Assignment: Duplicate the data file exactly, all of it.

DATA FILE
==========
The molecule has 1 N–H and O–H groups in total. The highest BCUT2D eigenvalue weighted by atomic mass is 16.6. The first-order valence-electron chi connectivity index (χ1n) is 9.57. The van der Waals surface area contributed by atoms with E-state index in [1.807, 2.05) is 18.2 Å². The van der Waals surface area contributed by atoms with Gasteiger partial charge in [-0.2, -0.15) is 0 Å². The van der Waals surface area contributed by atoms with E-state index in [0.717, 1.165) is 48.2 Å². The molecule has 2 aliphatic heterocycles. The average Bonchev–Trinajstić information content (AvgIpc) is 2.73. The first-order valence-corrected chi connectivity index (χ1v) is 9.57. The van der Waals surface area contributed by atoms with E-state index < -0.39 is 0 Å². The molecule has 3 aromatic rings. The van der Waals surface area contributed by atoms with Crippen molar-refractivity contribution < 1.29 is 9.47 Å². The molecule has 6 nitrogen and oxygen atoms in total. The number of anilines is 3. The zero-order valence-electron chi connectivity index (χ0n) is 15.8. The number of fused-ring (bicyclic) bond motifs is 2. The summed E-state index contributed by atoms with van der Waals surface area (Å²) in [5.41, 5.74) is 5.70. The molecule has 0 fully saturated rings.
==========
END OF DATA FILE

The molecule has 1 N–H and O–H groups in total. The highest BCUT2D eigenvalue weighted by atomic mass is 16.6. The first-order valence-electron chi connectivity index (χ1n) is 9.57. The van der Waals surface area contributed by atoms with E-state index in [1.807, 2.05) is 18.2 Å². The van der Waals surface area contributed by atoms with Gasteiger partial charge in [-0.2, -0.15) is 0 Å². The van der Waals surface area contributed by atoms with E-state index in [0.717, 1.165) is 48.2 Å². The molecule has 2 aliphatic heterocycles. The average Bonchev–Trinajstić information content (AvgIpc) is 2.73. The first-order valence-corrected chi connectivity index (χ1v) is 9.57. The van der Waals surface area contributed by atoms with E-state index < -0.39 is 0 Å². The molecule has 3 aromatic rings. The van der Waals surface area contributed by atoms with Crippen molar-refractivity contribution < 1.29 is 9.47 Å². The molecule has 6 nitrogen and oxygen atoms in total. The number of anilines is 3. The zero-order valence-electron chi connectivity index (χ0n) is 15.8. The number of fused-ring (bicyclic) bond motifs is 2. The summed E-state index contributed by atoms with van der Waals surface area (Å²) in [5.41, 5.74) is 5.70. The molecule has 0 fully saturated rings.